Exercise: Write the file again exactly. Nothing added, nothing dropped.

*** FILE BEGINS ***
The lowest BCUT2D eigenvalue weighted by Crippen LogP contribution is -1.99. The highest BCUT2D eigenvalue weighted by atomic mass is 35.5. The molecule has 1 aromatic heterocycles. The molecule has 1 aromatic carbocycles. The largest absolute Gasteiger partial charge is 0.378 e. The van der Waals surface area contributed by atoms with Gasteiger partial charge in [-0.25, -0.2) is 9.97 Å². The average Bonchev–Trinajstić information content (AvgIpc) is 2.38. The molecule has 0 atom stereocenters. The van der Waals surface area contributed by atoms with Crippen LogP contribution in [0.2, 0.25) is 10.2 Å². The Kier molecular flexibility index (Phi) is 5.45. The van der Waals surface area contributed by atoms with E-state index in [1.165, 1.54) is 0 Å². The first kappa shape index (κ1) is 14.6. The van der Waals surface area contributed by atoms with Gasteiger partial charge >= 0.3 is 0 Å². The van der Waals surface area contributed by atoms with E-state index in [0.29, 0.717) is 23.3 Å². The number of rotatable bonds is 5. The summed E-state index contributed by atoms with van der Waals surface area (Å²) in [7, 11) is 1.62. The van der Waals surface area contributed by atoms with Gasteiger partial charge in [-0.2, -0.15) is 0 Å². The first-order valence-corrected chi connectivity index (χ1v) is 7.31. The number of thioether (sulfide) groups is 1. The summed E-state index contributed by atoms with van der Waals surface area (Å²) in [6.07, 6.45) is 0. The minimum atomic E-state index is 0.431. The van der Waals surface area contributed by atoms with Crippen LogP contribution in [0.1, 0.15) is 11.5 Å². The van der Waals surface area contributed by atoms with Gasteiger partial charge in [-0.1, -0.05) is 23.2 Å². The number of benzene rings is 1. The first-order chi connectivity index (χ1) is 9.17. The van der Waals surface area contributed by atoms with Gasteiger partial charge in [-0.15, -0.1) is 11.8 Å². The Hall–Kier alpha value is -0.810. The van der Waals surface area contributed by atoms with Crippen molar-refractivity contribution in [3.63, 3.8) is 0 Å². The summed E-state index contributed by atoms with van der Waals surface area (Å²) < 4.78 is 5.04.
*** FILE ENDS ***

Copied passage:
The lowest BCUT2D eigenvalue weighted by Crippen LogP contribution is -1.99. The highest BCUT2D eigenvalue weighted by atomic mass is 35.5. The molecule has 1 aromatic heterocycles. The molecule has 1 aromatic carbocycles. The largest absolute Gasteiger partial charge is 0.378 e. The van der Waals surface area contributed by atoms with Gasteiger partial charge in [-0.25, -0.2) is 9.97 Å². The average Bonchev–Trinajstić information content (AvgIpc) is 2.38. The molecule has 0 atom stereocenters. The van der Waals surface area contributed by atoms with Crippen LogP contribution in [0.2, 0.25) is 10.2 Å². The Kier molecular flexibility index (Phi) is 5.45. The van der Waals surface area contributed by atoms with E-state index in [1.165, 1.54) is 0 Å². The first kappa shape index (κ1) is 14.6. The van der Waals surface area contributed by atoms with Gasteiger partial charge >= 0.3 is 0 Å². The van der Waals surface area contributed by atoms with E-state index in [0.29, 0.717) is 23.3 Å². The number of rotatable bonds is 5. The summed E-state index contributed by atoms with van der Waals surface area (Å²) in [7, 11) is 1.62. The van der Waals surface area contributed by atoms with Gasteiger partial charge in [-0.2, -0.15) is 0 Å². The first-order valence-corrected chi connectivity index (χ1v) is 7.31. The number of thioether (sulfide) groups is 1. The summed E-state index contributed by atoms with van der Waals surface area (Å²) in [6.07, 6.45) is 0. The minimum atomic E-state index is 0.431. The van der Waals surface area contributed by atoms with Crippen LogP contribution in [0.1, 0.15) is 11.5 Å². The van der Waals surface area contributed by atoms with Gasteiger partial charge in [-0.1, -0.05) is 23.2 Å². The number of benzene rings is 1. The first-order chi connectivity index (χ1) is 9.17. The van der Waals surface area contributed by atoms with Gasteiger partial charge in [-0.15, -0.1) is 11.8 Å². The Hall–Kier alpha value is -0.810. The van der Waals surface area contributed by atoms with Crippen molar-refractivity contribution in [3.63, 3.8) is 0 Å². The summed E-state index contributed by atoms with van der Waals surface area (Å²) < 4.78 is 5.04.